Two games took place last night, with AJ Burnett and the Yankees trying to dig out of a 2-1 hole against Tommy Hunter and the Rangers, and Matt Cain going up against Cole Hamels looking to take the pivotal game 3 in a 1-1 series. In the past league championship series that have been tied at one, the winner of game 3 has won the series 19 of 27 times.
In the Giants’ game, Matt Cain was on cruise control, looking dominant in going 7 scoreless while giving up only 2 hits and 3 walks. Cain struck out five for his second stellar start of the postseason. He’s now pitched 13.2 innings and hasn’t given up an earned run yet.
The Giants provided all the support Cain would need in the 4th. Edgar Renteria singled to lead off the inning, the Giants’ first hit off of Cole Hamels. Freddy Sanchez bunted Renteria over to second, but Buster Posey’s rough postseason continued as he followed Sanchez with a strikeout. With two down and a man on second, Pat Burrell walked, bringing up Cody Ross. Ross, as any fan who’s been watching this series knows, is as locked in as any player this game has ever seen, and he continued his epic postseason by lining an RBI single to left, putting men on first and third for Aubrey Huff. Huff grounded a ball to Chase Utley’s left. Utley dove and got a piece of the ball but could not come up with it as it rolled into right for a base hit to make the game 2-0.
The Giants would extend the lead in the next inning, as Aaron Rowand doubled to left to lead off the frame. Matt Cain and Edgar Renteria could not advance Rowand, but Sanchez hit a hard liner that took a short hop in front of Chase Utley. Utley booted the ball, allowing Rowand to score. The play was ruled a hit, but it’s a ball Utley really had to do better on. At the very least, he has to keep the ball in front of him and prevent Rowand from coming home. Hamels then struck out Posey for the second straight time to end the inning.
That’s how the game would end, as Cain went 7 and Javier Lopez and Brian Wilson took the 8th and 9th to complete the shutout.
In the late game, the Yankees struck first, as Robinson Cano hit a solo shot to the first row of the rightfield bleachers. Nelson Cruz looked like he might have a shot to make a play on the ball, but he was interfered with by several Yankee fans. However, the ball looked to be over the fence, and the play was not reviewed by the umpires. Nick Swisher then struck out, sending Lance Berkman to the plate. Berkman hit a bomb to right field that was ruled a home run. However, the play was reviewed immediately and was overturned, as the ball clearly hooked just foul. The Yankees, however, held their 1-0 lead.
The Rangers would strike back with two runs in the top of the third. Elvis Andrus hit an RBI groundout with runners on second and third, and Michael Young followed with an RBI single to take a 2-1 lead.
The Yankees tied it back up in the bottom of the inning. After two quick outs, Derek Jeter hit a triple off the centerfield wall and Curtis Granderson drove him in with a single to make it 2-2.
They would take the lead in the bottom of the 4th, as the Yankees loaded the bases with one out. Tommy Hunter’s day ended, with Derek Holland stepping in to face Brett Gardner. Gardner hit a ground ball to short, which Elvis Andrus made a spectacular play on to get the out at third and avoid the big inning. Holland struck out Francisco Cervelli to end the inning with the Yankees up 3-2.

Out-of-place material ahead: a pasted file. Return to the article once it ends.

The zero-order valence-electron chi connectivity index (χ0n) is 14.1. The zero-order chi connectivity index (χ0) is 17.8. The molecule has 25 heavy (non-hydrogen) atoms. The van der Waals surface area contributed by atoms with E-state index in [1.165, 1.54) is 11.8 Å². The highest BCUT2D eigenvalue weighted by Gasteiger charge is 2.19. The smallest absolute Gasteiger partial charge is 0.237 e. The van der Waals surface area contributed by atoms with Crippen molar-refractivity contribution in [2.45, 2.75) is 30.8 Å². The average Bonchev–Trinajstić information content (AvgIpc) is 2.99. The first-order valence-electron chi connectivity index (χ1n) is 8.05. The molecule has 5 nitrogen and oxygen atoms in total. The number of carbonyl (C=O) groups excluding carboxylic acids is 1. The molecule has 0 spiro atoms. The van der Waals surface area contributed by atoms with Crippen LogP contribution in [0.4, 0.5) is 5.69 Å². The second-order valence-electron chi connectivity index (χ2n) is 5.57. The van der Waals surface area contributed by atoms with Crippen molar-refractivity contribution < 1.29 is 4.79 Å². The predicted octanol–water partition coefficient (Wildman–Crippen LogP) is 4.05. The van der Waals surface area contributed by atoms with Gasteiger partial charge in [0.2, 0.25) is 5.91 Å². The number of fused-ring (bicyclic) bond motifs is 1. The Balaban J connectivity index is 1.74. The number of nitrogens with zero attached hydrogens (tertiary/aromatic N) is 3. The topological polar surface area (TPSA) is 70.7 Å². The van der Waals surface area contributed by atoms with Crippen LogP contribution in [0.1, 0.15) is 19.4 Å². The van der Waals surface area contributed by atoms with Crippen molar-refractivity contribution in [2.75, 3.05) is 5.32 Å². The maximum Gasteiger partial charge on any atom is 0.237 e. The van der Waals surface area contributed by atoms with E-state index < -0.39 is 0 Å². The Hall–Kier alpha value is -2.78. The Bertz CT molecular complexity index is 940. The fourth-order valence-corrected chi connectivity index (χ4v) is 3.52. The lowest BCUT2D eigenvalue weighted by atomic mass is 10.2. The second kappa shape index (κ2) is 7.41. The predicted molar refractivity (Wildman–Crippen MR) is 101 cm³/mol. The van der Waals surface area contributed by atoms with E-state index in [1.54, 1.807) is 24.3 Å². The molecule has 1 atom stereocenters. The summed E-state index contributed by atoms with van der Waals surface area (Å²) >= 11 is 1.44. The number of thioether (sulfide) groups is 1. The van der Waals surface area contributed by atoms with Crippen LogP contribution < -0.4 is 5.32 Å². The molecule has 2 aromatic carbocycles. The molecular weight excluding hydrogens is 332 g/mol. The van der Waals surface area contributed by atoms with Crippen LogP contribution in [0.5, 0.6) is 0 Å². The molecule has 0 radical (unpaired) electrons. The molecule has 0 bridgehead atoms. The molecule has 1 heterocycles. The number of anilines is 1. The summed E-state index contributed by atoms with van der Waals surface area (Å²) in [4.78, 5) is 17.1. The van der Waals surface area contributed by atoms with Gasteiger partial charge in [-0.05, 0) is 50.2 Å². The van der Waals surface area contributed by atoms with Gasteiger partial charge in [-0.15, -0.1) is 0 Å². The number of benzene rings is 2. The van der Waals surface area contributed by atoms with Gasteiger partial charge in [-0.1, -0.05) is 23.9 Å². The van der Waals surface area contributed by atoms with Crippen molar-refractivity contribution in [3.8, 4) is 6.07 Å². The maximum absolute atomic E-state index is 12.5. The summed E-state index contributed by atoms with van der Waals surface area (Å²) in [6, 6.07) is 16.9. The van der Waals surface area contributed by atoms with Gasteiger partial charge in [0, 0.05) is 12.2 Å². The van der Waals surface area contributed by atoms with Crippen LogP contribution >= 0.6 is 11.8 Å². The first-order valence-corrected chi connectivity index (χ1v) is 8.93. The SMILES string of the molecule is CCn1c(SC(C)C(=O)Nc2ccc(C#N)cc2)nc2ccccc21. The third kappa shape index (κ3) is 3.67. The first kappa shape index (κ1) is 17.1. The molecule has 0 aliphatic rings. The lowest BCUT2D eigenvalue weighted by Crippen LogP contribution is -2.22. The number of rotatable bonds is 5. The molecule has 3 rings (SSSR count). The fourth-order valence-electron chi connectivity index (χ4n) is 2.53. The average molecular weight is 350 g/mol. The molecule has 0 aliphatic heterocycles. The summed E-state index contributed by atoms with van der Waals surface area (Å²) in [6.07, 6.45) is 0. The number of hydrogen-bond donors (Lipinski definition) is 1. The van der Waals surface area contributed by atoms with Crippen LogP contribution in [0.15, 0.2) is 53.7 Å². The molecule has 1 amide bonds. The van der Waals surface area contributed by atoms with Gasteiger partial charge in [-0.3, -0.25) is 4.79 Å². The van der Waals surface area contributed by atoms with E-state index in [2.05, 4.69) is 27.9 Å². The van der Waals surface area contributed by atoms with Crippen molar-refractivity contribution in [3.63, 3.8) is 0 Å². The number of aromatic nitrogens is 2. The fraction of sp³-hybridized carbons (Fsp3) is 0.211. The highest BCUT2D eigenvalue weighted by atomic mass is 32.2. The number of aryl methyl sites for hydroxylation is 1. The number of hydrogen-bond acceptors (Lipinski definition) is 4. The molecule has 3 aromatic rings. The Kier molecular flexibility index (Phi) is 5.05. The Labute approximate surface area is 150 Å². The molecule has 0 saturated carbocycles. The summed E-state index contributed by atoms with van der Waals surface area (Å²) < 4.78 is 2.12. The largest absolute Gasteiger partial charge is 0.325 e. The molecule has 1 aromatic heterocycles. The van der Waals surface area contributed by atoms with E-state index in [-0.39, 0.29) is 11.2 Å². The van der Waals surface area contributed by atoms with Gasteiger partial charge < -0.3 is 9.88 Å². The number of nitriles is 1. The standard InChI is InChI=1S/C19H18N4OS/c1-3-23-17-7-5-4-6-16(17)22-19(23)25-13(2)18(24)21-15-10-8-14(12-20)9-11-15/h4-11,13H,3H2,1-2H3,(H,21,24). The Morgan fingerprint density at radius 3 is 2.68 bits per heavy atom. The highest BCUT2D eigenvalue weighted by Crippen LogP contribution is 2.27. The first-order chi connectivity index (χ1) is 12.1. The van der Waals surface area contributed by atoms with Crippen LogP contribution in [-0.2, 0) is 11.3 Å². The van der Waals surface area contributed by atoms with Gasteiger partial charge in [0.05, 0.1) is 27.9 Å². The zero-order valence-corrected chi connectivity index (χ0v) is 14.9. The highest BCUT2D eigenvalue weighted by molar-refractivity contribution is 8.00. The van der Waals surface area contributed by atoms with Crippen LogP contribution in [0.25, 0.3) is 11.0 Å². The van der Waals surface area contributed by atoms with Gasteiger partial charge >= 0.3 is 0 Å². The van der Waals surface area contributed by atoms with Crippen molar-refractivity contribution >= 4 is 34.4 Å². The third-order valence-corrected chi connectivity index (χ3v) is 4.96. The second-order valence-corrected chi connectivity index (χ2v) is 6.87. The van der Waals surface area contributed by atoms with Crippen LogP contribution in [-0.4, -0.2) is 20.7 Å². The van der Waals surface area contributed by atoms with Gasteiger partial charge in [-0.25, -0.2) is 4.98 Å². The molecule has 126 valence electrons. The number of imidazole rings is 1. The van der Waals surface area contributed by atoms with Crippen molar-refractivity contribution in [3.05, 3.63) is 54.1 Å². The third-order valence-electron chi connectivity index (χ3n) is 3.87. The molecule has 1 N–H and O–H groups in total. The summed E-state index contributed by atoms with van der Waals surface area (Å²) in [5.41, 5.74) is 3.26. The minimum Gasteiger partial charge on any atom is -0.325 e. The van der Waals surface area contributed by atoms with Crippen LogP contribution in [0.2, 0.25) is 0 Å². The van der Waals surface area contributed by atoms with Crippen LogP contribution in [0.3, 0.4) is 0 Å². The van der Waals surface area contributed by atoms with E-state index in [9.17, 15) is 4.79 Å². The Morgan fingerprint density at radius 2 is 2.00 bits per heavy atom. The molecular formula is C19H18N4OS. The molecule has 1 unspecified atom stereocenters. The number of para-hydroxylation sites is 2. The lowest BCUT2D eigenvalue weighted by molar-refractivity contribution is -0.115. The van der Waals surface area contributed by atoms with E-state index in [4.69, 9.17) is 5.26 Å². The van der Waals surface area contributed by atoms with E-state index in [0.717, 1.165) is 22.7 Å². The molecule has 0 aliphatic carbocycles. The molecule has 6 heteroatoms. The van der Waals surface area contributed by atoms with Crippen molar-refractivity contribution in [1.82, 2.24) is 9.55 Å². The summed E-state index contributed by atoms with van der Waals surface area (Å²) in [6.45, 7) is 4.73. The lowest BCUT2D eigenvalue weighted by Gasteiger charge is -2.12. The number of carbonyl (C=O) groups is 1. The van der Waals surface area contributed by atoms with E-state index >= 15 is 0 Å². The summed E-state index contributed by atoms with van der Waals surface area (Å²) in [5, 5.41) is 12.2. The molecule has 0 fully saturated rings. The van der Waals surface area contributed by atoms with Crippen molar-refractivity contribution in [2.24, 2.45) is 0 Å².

Though there wasn’t any scoring, I figure I should mention that Mark Teixeira injured his hamstring running out a forceout in the fifth inning. Teixeira has been removed from the playoff roster, meaning we won’t be seeing him on a diamond until Spring Training.
The Rangers would tag Burnett for another 3 runs in the top of the 6th. With Nelson Cruz on second, the Yankees gave David Murphy a free pass with Bengie Molina on deck. Molina made them pay with a 3-run bomb, putting the Rangers up 5-3.
They’d tack on another five before the end of the game on two homers by Josh Hamilton and one from Cruz. Ian Kinsler had an RBI single and the Rangers are now one win away from their franchise’s first World Series appearance.
Let’s see it by the numbers.
Giants vs. Phillies:
WPA Leader: Matt Cain (.349)
As stated before, Cain had his second great outing of the playoffs. For all the talk about potential matchup problems for the Giants in the rotations, Tim Lincecum and Matt Cain have stacked up to Halladay and Hamels just fine thus far. Cody Ross led all hitters with a .123 WPA, the second time he’s been the most valuable hitter in this series and the fourth straight game in which he’s led all Giants batters in WPA.
Cody Ross’ two-out single to score the first run of the game was good for .144 WPA. Huff’s single to follow Ross was the second biggest play, with a .104. Sanchez’s liner to Utley was third, with the run-scoring play adding .070 to the Giants’ win expectancy.
Raul Ibañez went 0 for 4, striking out twice and grounding into the game-ending double play against Giants closer Brian Wilson. Ibañez has had a brutal series, and he’s now 0 for 11 with 5 strikeouts against the Giants in this matchup.
Rangers vs. Yankees:
WPA Leader: Bengie Molina (.490)
Molina’s big home run helped him to a gaudy WPA total, turning the tide of this game in the Rangers’ favor. Molina went 3 for 4 and was plunked as well, which isn’t surprising considering he’s a relatively large target.
Molina’s 3-run jack trumped every other play in this game, with a .396 WPA. It’s hard to overstate the importance of this home run, as it took place in the third most critical moment of this contest (2.64 LI).
AJ Burnett put up a -.293 WPA allowing 5 runs in 6 innings on 6 hits and 3 walks. Burnett’s deterioration this season has been ugly to watch, as his 1.3 WAR in 186.2 innings this season is his worst total in a full season since he entered the league.